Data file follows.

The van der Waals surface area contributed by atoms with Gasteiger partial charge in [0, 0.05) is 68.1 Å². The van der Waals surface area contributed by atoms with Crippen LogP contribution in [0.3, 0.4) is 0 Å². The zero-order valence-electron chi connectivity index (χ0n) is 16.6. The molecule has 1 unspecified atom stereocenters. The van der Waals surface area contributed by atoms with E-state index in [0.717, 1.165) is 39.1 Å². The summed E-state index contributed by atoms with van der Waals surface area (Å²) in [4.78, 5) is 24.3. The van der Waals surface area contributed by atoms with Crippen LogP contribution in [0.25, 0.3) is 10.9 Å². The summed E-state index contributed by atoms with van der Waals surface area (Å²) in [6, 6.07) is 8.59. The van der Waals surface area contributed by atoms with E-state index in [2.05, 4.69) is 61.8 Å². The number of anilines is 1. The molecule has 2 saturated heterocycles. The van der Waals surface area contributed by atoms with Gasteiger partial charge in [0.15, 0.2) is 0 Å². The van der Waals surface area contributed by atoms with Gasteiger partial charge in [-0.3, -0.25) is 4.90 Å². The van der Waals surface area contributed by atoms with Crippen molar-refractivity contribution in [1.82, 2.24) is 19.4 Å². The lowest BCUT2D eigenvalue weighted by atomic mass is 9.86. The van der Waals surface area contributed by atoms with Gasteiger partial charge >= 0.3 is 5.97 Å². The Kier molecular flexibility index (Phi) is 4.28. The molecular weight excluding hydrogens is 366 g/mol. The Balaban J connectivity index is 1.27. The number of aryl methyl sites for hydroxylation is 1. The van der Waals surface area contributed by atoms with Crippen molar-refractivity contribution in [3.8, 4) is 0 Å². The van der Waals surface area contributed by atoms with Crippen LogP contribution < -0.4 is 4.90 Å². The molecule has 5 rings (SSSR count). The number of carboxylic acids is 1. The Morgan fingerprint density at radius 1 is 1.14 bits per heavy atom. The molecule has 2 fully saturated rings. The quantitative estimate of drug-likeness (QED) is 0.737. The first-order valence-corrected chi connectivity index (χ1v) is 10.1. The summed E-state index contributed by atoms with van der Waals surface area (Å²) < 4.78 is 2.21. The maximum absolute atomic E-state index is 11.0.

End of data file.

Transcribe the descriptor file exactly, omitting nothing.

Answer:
The van der Waals surface area contributed by atoms with Gasteiger partial charge in [0, 0.05) is 68.1 Å². The van der Waals surface area contributed by atoms with Crippen LogP contribution in [0.3, 0.4) is 0 Å². The zero-order valence-electron chi connectivity index (χ0n) is 16.6. The molecule has 1 unspecified atom stereocenters. The van der Waals surface area contributed by atoms with E-state index in [0.717, 1.165) is 39.1 Å². The summed E-state index contributed by atoms with van der Waals surface area (Å²) in [4.78, 5) is 24.3. The van der Waals surface area contributed by atoms with Crippen LogP contribution in [0.25, 0.3) is 10.9 Å². The summed E-state index contributed by atoms with van der Waals surface area (Å²) in [6, 6.07) is 8.59. The van der Waals surface area contributed by atoms with E-state index in [2.05, 4.69) is 61.8 Å². The number of anilines is 1. The molecule has 2 saturated heterocycles. The van der Waals surface area contributed by atoms with Gasteiger partial charge in [0.15, 0.2) is 0 Å². The van der Waals surface area contributed by atoms with Gasteiger partial charge in [-0.3, -0.25) is 4.90 Å². The van der Waals surface area contributed by atoms with Crippen molar-refractivity contribution in [1.82, 2.24) is 19.4 Å². The lowest BCUT2D eigenvalue weighted by atomic mass is 9.86. The van der Waals surface area contributed by atoms with Gasteiger partial charge >= 0.3 is 5.97 Å². The Kier molecular flexibility index (Phi) is 4.28. The molecular weight excluding hydrogens is 366 g/mol. The Balaban J connectivity index is 1.27. The number of aryl methyl sites for hydroxylation is 1. The van der Waals surface area contributed by atoms with Crippen molar-refractivity contribution in [3.8, 4) is 0 Å². The van der Waals surface area contributed by atoms with Crippen LogP contribution < -0.4 is 4.90 Å². The molecule has 5 rings (SSSR count). The number of carboxylic acids is 1. The Morgan fingerprint density at radius 1 is 1.14 bits per heavy atom. The molecule has 2 fully saturated rings. The quantitative estimate of drug-likeness (QED) is 0.737. The first-order valence-corrected chi connectivity index (χ1v) is 10.1. The summed E-state index contributed by atoms with van der Waals surface area (Å²) < 4.78 is 2.21. The maximum absolute atomic E-state index is 11.0.